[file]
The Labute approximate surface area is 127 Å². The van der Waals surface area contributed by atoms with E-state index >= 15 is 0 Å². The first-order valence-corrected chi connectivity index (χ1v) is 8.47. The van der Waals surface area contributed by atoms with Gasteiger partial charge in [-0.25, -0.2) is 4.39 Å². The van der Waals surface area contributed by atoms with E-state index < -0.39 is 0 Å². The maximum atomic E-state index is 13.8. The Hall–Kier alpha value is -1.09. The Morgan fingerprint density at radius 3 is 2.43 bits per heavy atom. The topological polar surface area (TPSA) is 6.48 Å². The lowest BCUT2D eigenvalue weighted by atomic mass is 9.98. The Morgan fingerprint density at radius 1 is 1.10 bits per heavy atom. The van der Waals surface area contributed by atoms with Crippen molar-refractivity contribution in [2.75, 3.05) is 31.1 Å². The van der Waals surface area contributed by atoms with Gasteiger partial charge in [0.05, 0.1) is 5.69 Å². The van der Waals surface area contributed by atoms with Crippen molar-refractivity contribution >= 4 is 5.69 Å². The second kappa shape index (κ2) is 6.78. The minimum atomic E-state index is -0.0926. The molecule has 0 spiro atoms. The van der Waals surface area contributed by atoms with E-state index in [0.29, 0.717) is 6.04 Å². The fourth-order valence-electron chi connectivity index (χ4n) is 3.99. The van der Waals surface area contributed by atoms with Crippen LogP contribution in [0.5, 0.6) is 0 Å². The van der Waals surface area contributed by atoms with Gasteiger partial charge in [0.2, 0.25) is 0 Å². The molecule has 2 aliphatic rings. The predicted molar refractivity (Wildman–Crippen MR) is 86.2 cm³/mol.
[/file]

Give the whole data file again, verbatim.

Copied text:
The Labute approximate surface area is 127 Å². The van der Waals surface area contributed by atoms with E-state index >= 15 is 0 Å². The first-order valence-corrected chi connectivity index (χ1v) is 8.47. The van der Waals surface area contributed by atoms with Gasteiger partial charge in [-0.25, -0.2) is 4.39 Å². The van der Waals surface area contributed by atoms with E-state index < -0.39 is 0 Å². The maximum atomic E-state index is 13.8. The Hall–Kier alpha value is -1.09. The Morgan fingerprint density at radius 3 is 2.43 bits per heavy atom. The topological polar surface area (TPSA) is 6.48 Å². The lowest BCUT2D eigenvalue weighted by atomic mass is 9.98. The Morgan fingerprint density at radius 1 is 1.10 bits per heavy atom. The van der Waals surface area contributed by atoms with Crippen molar-refractivity contribution in [2.75, 3.05) is 31.1 Å². The van der Waals surface area contributed by atoms with Gasteiger partial charge in [0.05, 0.1) is 5.69 Å². The van der Waals surface area contributed by atoms with Crippen molar-refractivity contribution >= 4 is 5.69 Å². The second kappa shape index (κ2) is 6.78. The minimum atomic E-state index is -0.0926. The molecule has 0 spiro atoms. The van der Waals surface area contributed by atoms with E-state index in [0.29, 0.717) is 6.04 Å². The fourth-order valence-electron chi connectivity index (χ4n) is 3.99. The van der Waals surface area contributed by atoms with Crippen LogP contribution in [0.5, 0.6) is 0 Å². The van der Waals surface area contributed by atoms with Gasteiger partial charge in [0.2, 0.25) is 0 Å². The molecule has 2 aliphatic rings. The predicted molar refractivity (Wildman–Crippen MR) is 86.2 cm³/mol.